Differences

This shows you the differences between two versions of the page.

t1-spaces [2010/07/29 15:46] (current)
Line 1: Line 1:
 +=====T1-spaces=====
 +
 +Abbreviation: **Top$_1$**
 +
 +====Definition====
 +A \emph{$T_1$-space} is a [[topological spaces]] $\mathbf{X}=\langle X,\Omega(\mathbf{X})\rangle$ such that
 +
 +
 +for every pair of distinct points in the space, there is a pair of open sets containing each point but not the other:  $x,y\in X\Longrightarrow\exists U,V\in\Omega(\mathbf{X})[x\in U\setminus V\mbox{ and }y\in V\setminus U]$
 +
 +==Morphisms==
 +Let $\mathbf{X}$ and $\mathbf{Y}$ be $T_1$-spaces.
 +A morphism from $\mathbf{X}$ to $\mathbf{Y}$ is a function $f:X\rightarrow Y$ that is \emph{continuous}:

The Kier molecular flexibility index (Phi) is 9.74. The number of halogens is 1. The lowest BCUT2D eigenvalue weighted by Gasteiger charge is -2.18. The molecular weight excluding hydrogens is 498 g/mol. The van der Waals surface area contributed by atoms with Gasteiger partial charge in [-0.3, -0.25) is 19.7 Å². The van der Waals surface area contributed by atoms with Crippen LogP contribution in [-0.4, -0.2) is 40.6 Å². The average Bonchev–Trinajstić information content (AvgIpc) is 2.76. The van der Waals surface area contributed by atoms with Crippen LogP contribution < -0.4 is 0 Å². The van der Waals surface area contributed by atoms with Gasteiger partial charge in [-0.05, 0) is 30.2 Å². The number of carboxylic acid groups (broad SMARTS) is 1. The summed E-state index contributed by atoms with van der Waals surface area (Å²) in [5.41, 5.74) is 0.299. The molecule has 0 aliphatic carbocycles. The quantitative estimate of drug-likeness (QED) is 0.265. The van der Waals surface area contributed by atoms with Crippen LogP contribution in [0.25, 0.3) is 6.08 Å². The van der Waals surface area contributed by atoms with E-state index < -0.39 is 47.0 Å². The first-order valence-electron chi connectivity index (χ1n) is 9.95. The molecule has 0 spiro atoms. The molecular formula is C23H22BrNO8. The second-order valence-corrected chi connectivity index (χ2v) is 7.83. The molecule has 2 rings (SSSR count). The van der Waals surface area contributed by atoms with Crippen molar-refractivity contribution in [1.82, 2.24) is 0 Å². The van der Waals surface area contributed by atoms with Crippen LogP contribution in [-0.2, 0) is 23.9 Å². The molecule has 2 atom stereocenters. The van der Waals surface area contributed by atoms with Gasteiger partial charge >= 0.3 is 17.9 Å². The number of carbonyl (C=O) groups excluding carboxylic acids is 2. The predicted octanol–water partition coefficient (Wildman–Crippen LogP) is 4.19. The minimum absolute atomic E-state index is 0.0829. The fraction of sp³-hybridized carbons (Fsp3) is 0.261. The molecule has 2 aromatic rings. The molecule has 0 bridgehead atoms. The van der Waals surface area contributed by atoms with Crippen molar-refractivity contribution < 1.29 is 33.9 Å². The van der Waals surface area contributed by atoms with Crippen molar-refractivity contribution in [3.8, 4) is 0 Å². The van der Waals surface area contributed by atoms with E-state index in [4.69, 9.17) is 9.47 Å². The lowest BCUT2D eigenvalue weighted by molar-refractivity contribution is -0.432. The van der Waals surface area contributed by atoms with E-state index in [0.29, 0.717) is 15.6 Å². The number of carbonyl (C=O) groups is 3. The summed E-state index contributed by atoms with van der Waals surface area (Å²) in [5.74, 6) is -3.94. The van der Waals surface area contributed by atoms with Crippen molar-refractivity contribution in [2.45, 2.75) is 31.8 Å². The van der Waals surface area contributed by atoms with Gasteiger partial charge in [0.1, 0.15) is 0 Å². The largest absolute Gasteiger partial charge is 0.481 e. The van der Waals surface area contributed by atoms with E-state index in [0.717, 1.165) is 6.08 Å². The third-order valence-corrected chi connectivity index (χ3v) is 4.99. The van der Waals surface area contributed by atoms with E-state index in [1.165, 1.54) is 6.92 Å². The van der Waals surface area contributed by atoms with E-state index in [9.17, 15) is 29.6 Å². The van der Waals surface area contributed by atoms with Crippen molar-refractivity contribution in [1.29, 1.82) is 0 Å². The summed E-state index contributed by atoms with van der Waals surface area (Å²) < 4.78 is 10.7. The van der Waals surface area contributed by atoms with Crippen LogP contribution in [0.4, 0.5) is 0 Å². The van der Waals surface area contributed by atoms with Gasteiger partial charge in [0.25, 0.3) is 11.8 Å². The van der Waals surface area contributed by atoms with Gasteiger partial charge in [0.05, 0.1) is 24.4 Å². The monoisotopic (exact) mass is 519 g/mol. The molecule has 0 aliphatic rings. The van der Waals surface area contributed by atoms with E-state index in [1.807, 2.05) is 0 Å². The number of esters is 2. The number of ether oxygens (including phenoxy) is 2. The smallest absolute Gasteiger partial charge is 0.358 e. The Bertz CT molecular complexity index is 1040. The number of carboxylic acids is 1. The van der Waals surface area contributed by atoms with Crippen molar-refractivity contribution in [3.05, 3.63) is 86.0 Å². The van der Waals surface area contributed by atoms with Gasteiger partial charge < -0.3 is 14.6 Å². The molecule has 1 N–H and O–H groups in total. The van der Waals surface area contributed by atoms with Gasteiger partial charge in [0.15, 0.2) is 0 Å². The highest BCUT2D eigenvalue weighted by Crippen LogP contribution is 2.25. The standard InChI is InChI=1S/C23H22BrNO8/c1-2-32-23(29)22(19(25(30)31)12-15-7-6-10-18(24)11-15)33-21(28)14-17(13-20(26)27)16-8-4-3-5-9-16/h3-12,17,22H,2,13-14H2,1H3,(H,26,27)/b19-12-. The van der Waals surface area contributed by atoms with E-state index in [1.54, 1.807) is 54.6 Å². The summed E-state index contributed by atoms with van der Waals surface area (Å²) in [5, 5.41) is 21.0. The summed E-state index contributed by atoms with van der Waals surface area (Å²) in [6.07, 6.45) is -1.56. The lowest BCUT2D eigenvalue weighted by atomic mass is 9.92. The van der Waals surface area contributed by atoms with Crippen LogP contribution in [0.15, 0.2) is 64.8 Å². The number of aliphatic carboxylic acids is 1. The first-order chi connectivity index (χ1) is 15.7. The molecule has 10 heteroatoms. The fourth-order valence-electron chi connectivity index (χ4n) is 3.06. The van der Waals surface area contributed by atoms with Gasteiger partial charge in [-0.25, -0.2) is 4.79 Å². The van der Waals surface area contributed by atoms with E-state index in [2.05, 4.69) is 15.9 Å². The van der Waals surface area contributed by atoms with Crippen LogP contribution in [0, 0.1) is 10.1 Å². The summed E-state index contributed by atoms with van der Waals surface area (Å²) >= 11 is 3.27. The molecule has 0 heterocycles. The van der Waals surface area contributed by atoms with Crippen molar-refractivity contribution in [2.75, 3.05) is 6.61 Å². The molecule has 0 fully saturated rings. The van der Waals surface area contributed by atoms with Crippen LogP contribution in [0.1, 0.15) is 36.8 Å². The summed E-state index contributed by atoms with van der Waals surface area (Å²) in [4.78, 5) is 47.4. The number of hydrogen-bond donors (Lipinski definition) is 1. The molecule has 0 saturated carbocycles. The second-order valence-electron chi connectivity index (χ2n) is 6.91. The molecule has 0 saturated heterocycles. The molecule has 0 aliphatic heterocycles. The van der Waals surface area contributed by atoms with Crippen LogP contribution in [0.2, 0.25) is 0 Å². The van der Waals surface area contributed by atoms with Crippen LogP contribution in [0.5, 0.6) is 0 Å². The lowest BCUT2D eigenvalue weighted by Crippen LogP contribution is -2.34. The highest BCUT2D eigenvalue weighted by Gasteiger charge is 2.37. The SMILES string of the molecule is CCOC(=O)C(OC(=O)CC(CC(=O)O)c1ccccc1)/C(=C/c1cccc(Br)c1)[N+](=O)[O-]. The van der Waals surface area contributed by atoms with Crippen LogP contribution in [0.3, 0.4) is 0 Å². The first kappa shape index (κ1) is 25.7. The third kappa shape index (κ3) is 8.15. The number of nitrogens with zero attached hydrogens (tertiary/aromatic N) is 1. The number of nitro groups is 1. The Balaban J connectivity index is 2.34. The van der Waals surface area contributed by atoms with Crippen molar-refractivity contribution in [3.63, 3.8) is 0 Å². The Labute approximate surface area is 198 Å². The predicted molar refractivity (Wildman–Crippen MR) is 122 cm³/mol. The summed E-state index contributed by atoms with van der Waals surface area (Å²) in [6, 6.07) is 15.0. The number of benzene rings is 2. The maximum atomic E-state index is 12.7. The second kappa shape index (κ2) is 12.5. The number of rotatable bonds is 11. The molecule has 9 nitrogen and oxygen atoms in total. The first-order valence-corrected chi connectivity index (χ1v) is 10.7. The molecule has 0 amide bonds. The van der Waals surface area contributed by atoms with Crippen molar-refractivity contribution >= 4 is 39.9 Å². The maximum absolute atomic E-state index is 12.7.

+
 +$V\in\Omega(\mathbf{Y})\Longrightarrow f^{-1}[V]\in\Omega(\mathbf{X})$
 +
 +====Definition====
 +A \emph{$T_1$-space} is a [[topological spaces]] $\mathbf{X}=\langle X,\Omega(\mathbf{X})\rangle$ such that all
 +
 +singleton subsets are closed:  $X\setminus\{x\}\in\Omega(\mathbf{X})$
 +
 +====Examples====
 +Example 1:
 +
 +====Basic results====
 +
 +
 +====Properties====
 +^[[Classtype]]  |second-order |
 +^[[Amalgamation property]]  |yes |
 +^[[Strong amalgamation property]]  |yes |
 +^[[Epimorphisms are surjective]]  |yes |
 +
 +Remark:
 +The properties given above use an $(\mathcal{E},\mathcal{M})$ factorization system with $\mathcal{E}=$ surjective morphisms and
 +$\mathcal{M}=$ embeddings.
 +
 +
 +
 +====Subclasses====
 +[[Hausdorff spaces]]
 +
 +
 +====Superclasses====
 +[[T0-spaces]]
 +
 +
 +
 +see also http://www.wikipedia.org/wiki/Topology_glossary
 +
 +
 +====References====
 +
 +[(Ln19xx>
 +)]\end{document}
 +%</pre>